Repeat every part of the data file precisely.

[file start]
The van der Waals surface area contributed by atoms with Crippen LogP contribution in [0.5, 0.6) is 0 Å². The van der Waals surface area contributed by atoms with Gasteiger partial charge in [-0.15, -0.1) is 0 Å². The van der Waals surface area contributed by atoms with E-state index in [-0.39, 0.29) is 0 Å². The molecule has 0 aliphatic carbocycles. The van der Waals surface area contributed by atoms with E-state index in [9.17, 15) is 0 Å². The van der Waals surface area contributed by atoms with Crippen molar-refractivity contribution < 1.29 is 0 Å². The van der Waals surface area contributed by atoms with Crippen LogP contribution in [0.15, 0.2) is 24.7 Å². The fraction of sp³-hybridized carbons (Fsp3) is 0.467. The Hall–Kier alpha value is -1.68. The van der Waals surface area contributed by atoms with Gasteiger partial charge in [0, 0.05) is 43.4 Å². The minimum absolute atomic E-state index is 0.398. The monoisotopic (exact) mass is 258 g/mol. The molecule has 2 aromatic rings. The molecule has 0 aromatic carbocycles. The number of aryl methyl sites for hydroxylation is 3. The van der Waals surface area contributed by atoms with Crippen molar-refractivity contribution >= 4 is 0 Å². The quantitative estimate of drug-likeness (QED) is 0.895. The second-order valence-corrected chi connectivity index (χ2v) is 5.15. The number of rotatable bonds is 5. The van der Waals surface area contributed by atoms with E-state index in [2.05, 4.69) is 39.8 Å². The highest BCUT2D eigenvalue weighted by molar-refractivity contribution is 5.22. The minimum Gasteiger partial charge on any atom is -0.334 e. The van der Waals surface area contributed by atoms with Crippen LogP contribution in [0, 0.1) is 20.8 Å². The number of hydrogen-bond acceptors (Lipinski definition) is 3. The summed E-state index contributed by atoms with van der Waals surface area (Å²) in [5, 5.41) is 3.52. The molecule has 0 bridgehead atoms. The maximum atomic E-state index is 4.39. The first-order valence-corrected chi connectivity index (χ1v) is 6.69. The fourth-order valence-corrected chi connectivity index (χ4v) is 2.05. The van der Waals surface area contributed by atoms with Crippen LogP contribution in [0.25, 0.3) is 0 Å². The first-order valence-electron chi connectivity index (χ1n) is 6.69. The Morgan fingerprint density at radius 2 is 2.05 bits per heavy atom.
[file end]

The van der Waals surface area contributed by atoms with Crippen LogP contribution in [0.5, 0.6) is 0 Å². The van der Waals surface area contributed by atoms with Gasteiger partial charge in [-0.15, -0.1) is 0 Å². The van der Waals surface area contributed by atoms with E-state index in [-0.39, 0.29) is 0 Å². The molecule has 0 aliphatic carbocycles. The van der Waals surface area contributed by atoms with E-state index in [9.17, 15) is 0 Å². The van der Waals surface area contributed by atoms with Crippen molar-refractivity contribution < 1.29 is 0 Å². The van der Waals surface area contributed by atoms with Crippen LogP contribution in [0.15, 0.2) is 24.7 Å². The fraction of sp³-hybridized carbons (Fsp3) is 0.467. The Hall–Kier alpha value is -1.68. The van der Waals surface area contributed by atoms with Gasteiger partial charge in [0, 0.05) is 43.4 Å². The minimum absolute atomic E-state index is 0.398. The monoisotopic (exact) mass is 258 g/mol. The molecule has 2 aromatic rings. The molecule has 0 aromatic carbocycles. The number of aryl methyl sites for hydroxylation is 3. The van der Waals surface area contributed by atoms with Crippen molar-refractivity contribution >= 4 is 0 Å². The quantitative estimate of drug-likeness (QED) is 0.895. The second-order valence-corrected chi connectivity index (χ2v) is 5.15. The number of rotatable bonds is 5. The van der Waals surface area contributed by atoms with E-state index in [2.05, 4.69) is 39.8 Å². The highest BCUT2D eigenvalue weighted by molar-refractivity contribution is 5.22. The minimum Gasteiger partial charge on any atom is -0.334 e. The van der Waals surface area contributed by atoms with Crippen LogP contribution in [0, 0.1) is 20.8 Å². The number of hydrogen-bond acceptors (Lipinski definition) is 3. The summed E-state index contributed by atoms with van der Waals surface area (Å²) in [5, 5.41) is 3.52. The molecule has 0 bridgehead atoms. The maximum atomic E-state index is 4.39. The first-order valence-corrected chi connectivity index (χ1v) is 6.69. The fourth-order valence-corrected chi connectivity index (χ4v) is 2.05. The van der Waals surface area contributed by atoms with Crippen LogP contribution in [0.25, 0.3) is 0 Å². The first-order valence-electron chi connectivity index (χ1n) is 6.69. The Morgan fingerprint density at radius 2 is 2.05 bits per heavy atom.